Unlike corporate bonds, which signify a creditor's position in a corporation, preferred stock signifies ownership and conveys rights to earnings and assets not granted to a common-stock holder.
The main reason preferreds are included here is that they pay a "fixed," or stated, dividend and are available to individuals. Dividends on common stock may be raised, lowered or omitted, depending on earnings. Bondholders, as creditors, have first call on earnings. Preferred-stock holders are next in line, and the residual income goes to owners of common stock.
Public utilities and banks issue a steady stream of preferreds, and industrial companies are occasional visitors to the market.
The annual dividend can be stated in a dollar amount of the par value of the stock ($10 per $100 of shares), or as a percentage of the par value (5 percent per $50 par value, which equals a 10 percent return). Most preferreds have no maturity date, but during periods of high interest rates, many are issued with call features and sinking funds that give them a limited life.
The return on new issues historically has paralleled that on similarly rated long-term corporate bonds. Consequently, an individual, in times of high interest rates, has the opportunity to acquire taxable income at an interest rate of between 10 and 12 1/2 percent on corporate securities issued by highly rated companies. Shares usually are denominated in $25, $50 and $100 units.
For corporations, the income on a preferred is 85 percent tax-free, which affords a high after-tax return. Moody's and Standard & Poor's rate preferreds according to their creditworthiness; the top four rating categories should be considered.
Preferreds are sold through underwriting syndicates made up of brokerage houses that can furnish ample information to the buyer. Many preferreds are listed on the New York Stock Exchange, which makes them easy to follow. Bond Funds
As many different types of fixed-income funds are available to the public as there are individual fixed-income investments. There are two basic types of funds: open-ended mutual funds and closed-ended unit investment trusts. Both types offer intermediate funds with maturities of no longer than three to five years and long-term funds that pay a much higher yield. Only the open-ended funds offer tax-exempt money market funds.
Open-ended funds fluctuate in size as money is received or withdrawn from over time, whereas closed-ended funds involve a fixed amount of funds. Most open-ended funds are "no-load" investments that charge no fee when shares are bought or redeemed (at the net asset value). But a management fee is charged. Minimum initial investments range from $1,000 to $2,500.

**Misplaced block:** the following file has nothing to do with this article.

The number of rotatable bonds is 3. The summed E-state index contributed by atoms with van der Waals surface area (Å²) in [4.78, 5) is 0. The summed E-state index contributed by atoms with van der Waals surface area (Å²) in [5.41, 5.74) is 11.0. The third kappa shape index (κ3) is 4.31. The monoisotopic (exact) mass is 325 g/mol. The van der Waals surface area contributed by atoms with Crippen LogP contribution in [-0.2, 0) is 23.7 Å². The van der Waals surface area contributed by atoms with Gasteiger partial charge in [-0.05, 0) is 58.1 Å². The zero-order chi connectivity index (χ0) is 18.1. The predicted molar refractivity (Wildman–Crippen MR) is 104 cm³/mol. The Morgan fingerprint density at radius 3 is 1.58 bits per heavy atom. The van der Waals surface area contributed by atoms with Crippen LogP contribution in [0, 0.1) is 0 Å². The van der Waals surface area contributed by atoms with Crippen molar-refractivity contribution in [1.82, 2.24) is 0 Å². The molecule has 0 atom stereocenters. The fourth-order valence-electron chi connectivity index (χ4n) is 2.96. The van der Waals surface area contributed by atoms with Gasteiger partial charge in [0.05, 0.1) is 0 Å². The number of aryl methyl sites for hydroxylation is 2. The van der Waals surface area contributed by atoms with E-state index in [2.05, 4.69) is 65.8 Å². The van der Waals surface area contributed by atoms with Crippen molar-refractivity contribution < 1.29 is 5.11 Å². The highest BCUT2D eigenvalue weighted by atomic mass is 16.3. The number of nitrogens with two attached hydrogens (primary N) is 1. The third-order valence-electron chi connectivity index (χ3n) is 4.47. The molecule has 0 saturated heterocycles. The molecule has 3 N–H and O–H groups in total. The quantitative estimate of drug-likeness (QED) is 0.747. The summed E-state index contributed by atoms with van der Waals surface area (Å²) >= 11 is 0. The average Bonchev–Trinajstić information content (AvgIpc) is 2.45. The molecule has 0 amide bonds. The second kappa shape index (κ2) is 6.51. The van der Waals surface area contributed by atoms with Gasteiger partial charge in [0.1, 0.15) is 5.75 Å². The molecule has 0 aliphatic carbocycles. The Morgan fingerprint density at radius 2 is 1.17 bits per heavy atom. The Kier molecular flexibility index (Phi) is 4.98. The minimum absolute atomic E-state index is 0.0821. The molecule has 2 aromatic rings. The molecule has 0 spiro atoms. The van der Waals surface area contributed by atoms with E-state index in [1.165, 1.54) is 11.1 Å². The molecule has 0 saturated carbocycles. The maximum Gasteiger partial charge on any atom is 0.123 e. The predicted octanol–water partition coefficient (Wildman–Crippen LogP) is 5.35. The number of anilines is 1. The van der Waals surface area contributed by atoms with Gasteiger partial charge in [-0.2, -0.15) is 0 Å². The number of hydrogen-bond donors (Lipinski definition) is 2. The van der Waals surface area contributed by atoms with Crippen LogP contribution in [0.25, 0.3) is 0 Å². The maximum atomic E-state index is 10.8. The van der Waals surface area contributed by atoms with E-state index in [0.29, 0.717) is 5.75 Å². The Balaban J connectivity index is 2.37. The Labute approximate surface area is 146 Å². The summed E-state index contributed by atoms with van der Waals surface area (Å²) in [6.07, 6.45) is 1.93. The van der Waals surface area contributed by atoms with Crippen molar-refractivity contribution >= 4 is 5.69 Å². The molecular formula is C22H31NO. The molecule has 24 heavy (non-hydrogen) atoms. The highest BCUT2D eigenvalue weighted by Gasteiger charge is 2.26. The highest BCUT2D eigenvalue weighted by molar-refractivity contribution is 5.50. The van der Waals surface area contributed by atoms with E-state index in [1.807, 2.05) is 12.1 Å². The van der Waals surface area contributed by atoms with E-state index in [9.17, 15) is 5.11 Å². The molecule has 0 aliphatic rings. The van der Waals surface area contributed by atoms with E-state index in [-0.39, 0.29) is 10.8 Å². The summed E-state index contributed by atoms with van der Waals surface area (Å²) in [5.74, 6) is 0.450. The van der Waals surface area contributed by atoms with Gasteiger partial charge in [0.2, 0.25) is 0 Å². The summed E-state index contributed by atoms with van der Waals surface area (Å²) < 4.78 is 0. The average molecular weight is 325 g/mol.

Open-ended funds, through their "family of funds" concept, offer the opportunity to learn more about market timing and investing in relative safety because the risk is spread among a number of bonds. Investors are able to move money from one fund to another within a group of funds overseen by one manager. For example, in the T. Rowe Price family of funds, an investor may move funds from the short-term money market fund to the long-term bond fund to pick up yield or take advantage of the price appreciation that occurs in longer maturities when interest rates fall. No commissions are charged for such moves.
"Unit investment trusts," on the other hand, have a fixed number of units that are issued at a certain price, e.g., 20,000 units at a price (usually about $1,000 per unit) that includes a sales charge plus accrued interest. The sponsors make a market for the units, or they may be tendered back to the trust.
The two types of instruments offer a variety of benefits, such as monthly income (which can be distributed in cash or automatically reinvested); quality investments (generally the top four categories of Moody's and Standard & Poor's); diversification (carefully selected diverse portfolios); immediate liquidity (shares or units can be readily sold); low initial investment ($1,000 to $2,500 in most open-ended funds and $1,000 per trust unit); full-time professional management (especially true of the open-ended funds), and, finally, convenience. (A variety of other services are offered; see various offering circulars for details.) Taxable Funds
Various taxable funds are available that run the gamut from high-yield income funds with portfolios of lower rated (B and BB) fixed-income securities to "moderate" yield income funds with a portfolio of Treasury and agency issues.
Also in this category are short-term money market funds, whose major objective is to preserve capital. Maturities average 30 to 45 days depending on the interest-rate outlook. These funds offer the investor a safe haven for short-term funds, liquidity, professional management and a return that currently is about 8.25 percent. Some allow access to the aforementioned benefits with initial investments of only $1,000, and most offer check-writing privileges. Tax-Free Funds